My dark academia story, weighing in at 14,230 words, is finally out for both ebook and paperback readers! I’ve thought of it ever since last fall, but only in the past week or so have I gotten enough gumption to go write it! As the blurb says:
It is 1969 in a more advanced Earth, one where tablet computers, flying-wing jetliners, the Internet, and flights to Mars are already prevalent. In this world a young widow awakens to the spiritual substrate of the universe, changes her image from sunkissed tan to peaches and cream, and pursues her academic passion for philosophy at one of the newest, freest, and most elite colleges in America: Onigaminsing University, nestled on the North Shore of Lake Superior. Caressed by the chilly breezes of autumn and winter in the ten weeks of her first quarter, she’ll delve into her passions academic and artistic alike, awaken to her own sensuality like never before, and join a secret society headed by a masked benefactor, drawing her to possibilities far beyond a mere university.
I won’t spoil the story too much, but Menteith Reinhardt, Count von Gleichen, the same character who orchestrated The Hunt for Count Gleichen’s Treasure, makes an appearance in this tale, the first time since that novel (my first!) that I’ve been able to really use any of that bit of worldbuilding I’ve done, with regards to the Reinhardt family and their exploits.
This story explores a bit of the milieu of his origin, being set much earlier than any of my previous tales. Although the dating on some of them is vague, I believe the summer and autumn of 2020, when Count Gleichen has his treasure hunt, is the earliest story I’ve written in terms of the in-universe chronology. “Ten Weeks at Onigaminsing” takes place more than fifty years before that, the autumn of 1969 and the earliest part of the subsequent winter.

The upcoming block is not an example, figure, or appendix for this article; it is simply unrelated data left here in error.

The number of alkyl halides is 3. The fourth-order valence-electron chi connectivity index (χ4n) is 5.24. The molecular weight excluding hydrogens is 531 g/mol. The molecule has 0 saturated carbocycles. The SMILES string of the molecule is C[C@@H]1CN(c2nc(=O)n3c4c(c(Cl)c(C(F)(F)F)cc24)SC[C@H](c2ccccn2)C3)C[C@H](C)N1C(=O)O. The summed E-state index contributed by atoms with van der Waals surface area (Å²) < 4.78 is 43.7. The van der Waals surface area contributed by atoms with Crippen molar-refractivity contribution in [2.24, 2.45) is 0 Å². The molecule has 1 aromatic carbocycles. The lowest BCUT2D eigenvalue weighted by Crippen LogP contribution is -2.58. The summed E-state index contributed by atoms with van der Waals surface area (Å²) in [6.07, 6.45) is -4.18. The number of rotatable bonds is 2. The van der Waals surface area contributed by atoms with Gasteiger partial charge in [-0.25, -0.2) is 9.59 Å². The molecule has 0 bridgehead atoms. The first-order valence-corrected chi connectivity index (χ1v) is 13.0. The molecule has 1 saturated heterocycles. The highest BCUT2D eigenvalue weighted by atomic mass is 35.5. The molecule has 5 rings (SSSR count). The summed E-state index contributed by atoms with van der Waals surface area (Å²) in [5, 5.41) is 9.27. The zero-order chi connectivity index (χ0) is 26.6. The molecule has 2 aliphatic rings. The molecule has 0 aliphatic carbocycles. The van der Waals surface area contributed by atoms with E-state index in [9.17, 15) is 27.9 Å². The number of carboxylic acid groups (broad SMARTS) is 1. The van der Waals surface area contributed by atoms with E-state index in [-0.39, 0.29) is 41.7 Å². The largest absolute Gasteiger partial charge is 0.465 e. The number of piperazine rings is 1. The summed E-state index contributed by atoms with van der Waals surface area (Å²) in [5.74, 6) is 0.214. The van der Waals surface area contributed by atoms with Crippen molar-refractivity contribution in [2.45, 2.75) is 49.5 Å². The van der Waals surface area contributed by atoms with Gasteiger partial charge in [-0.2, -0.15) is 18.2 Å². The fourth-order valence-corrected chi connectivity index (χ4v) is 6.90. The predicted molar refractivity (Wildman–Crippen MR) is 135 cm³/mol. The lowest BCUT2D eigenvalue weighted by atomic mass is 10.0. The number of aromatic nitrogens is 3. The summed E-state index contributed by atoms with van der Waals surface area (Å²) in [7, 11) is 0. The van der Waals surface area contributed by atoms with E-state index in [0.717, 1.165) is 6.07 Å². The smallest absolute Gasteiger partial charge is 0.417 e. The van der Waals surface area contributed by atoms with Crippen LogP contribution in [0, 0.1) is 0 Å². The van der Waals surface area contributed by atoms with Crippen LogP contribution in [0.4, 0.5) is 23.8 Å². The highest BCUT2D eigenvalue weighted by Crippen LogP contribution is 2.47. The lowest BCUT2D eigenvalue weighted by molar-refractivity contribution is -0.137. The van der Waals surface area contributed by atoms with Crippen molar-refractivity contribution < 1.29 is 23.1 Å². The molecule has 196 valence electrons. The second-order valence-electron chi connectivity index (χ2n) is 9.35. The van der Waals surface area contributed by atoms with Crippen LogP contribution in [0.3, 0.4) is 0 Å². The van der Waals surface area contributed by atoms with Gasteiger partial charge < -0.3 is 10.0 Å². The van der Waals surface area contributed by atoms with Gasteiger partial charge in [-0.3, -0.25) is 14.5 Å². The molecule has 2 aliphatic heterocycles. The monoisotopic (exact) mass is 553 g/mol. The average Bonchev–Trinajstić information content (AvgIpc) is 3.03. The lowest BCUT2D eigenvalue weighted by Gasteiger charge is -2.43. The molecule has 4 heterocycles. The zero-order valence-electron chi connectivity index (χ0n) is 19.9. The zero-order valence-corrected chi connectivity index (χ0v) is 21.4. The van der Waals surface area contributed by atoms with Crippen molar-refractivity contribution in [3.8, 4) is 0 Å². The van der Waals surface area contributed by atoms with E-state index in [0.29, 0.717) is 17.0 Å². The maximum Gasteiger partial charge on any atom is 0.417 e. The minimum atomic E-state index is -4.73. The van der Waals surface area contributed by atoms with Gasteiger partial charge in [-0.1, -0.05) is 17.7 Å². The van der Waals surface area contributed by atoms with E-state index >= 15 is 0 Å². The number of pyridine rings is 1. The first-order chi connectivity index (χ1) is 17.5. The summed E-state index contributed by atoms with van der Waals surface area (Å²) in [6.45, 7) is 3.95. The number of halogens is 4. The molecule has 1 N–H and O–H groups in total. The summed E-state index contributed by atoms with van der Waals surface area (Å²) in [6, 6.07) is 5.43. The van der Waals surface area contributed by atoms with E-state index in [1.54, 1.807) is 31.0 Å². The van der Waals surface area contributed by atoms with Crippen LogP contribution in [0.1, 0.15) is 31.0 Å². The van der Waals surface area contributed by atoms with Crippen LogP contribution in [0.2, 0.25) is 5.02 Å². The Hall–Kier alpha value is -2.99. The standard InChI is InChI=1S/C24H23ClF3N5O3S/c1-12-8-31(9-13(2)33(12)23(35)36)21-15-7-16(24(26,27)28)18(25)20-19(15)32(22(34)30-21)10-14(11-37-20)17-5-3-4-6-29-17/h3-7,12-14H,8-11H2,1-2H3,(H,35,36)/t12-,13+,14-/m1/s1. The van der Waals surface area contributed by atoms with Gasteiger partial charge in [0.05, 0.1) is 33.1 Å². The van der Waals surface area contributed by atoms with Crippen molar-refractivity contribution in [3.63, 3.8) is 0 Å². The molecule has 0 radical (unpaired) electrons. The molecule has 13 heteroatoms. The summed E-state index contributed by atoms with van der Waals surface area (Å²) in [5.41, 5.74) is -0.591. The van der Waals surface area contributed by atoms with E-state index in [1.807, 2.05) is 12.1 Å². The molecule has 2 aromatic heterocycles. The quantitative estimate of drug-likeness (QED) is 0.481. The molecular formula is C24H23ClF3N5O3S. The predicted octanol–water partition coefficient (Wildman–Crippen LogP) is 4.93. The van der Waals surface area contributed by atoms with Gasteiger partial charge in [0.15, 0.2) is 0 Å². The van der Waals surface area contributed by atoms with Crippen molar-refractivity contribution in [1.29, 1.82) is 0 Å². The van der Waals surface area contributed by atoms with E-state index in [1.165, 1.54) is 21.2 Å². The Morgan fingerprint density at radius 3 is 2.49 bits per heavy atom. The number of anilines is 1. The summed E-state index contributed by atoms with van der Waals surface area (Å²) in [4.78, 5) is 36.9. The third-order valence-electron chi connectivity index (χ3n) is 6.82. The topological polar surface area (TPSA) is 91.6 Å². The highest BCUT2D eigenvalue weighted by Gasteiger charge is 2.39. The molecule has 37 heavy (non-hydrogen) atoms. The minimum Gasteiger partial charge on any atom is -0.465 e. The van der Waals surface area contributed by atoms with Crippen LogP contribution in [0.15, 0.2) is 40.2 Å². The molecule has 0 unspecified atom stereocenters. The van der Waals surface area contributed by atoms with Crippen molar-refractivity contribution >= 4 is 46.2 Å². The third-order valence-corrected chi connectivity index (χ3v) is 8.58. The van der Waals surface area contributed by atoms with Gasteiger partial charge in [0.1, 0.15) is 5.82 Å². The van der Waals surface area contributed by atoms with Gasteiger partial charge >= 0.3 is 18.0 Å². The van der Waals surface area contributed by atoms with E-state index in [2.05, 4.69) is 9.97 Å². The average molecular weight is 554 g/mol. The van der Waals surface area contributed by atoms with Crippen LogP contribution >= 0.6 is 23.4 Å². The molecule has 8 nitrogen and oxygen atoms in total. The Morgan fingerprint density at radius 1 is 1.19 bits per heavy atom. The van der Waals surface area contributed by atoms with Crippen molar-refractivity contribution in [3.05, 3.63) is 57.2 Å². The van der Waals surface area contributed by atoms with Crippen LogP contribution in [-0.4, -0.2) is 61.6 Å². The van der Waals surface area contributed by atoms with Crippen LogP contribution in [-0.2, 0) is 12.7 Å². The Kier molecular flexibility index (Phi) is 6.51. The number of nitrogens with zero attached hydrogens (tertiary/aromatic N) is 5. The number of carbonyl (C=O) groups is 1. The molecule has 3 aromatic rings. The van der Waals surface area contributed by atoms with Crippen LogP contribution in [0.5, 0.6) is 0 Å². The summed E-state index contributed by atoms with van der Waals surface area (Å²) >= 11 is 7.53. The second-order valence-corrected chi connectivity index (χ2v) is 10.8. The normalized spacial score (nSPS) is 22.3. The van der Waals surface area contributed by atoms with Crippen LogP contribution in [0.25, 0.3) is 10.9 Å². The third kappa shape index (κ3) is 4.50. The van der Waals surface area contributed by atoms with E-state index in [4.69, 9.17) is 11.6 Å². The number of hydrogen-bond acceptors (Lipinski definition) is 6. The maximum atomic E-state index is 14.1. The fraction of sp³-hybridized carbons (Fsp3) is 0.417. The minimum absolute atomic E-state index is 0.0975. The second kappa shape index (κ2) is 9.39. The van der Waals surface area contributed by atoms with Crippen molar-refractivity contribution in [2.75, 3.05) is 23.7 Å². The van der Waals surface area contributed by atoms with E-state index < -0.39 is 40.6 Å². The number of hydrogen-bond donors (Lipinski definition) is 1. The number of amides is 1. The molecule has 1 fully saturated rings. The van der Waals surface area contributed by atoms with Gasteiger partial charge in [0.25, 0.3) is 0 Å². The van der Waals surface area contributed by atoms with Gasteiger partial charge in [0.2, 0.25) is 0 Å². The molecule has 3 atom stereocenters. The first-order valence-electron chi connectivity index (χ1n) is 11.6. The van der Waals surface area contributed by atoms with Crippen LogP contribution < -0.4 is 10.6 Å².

The technology level, however, is not too different from our own: an age of smartphones, where chartering space capsules to orbit is possible but only feasible if you’re rich. This is an alternate history, with a point of divergence around 1900. The World Wars never happened, technology advanced much faster, and there’s more enthusiasm to push the envelope and take risks amid a booming economy and a society confident in its own future.
In particular this story touches upon the zeitgeist of this timeline’s version of the spiritual Great Awakening of the 1960s, echoing our own but different in some crucial respects, and far more intense: the old-time religions and ways of doing things is to be swept away in an incipient revolutionary moment, as the space age really comes into its own, crypto-anarchy beckons as the Internet takes over, and the economy advances enough for mass financial independence and leisure-class lifestyle; all this happens simultaneously, a perfect storm for social change.
I also tried to work in some autumnal dark-academic preppy ambience to it, which I hope was successful. As far as novellas of college girls go it’s probably one of the more unusual offerings out there, so why not crack the book open and see it for yourself?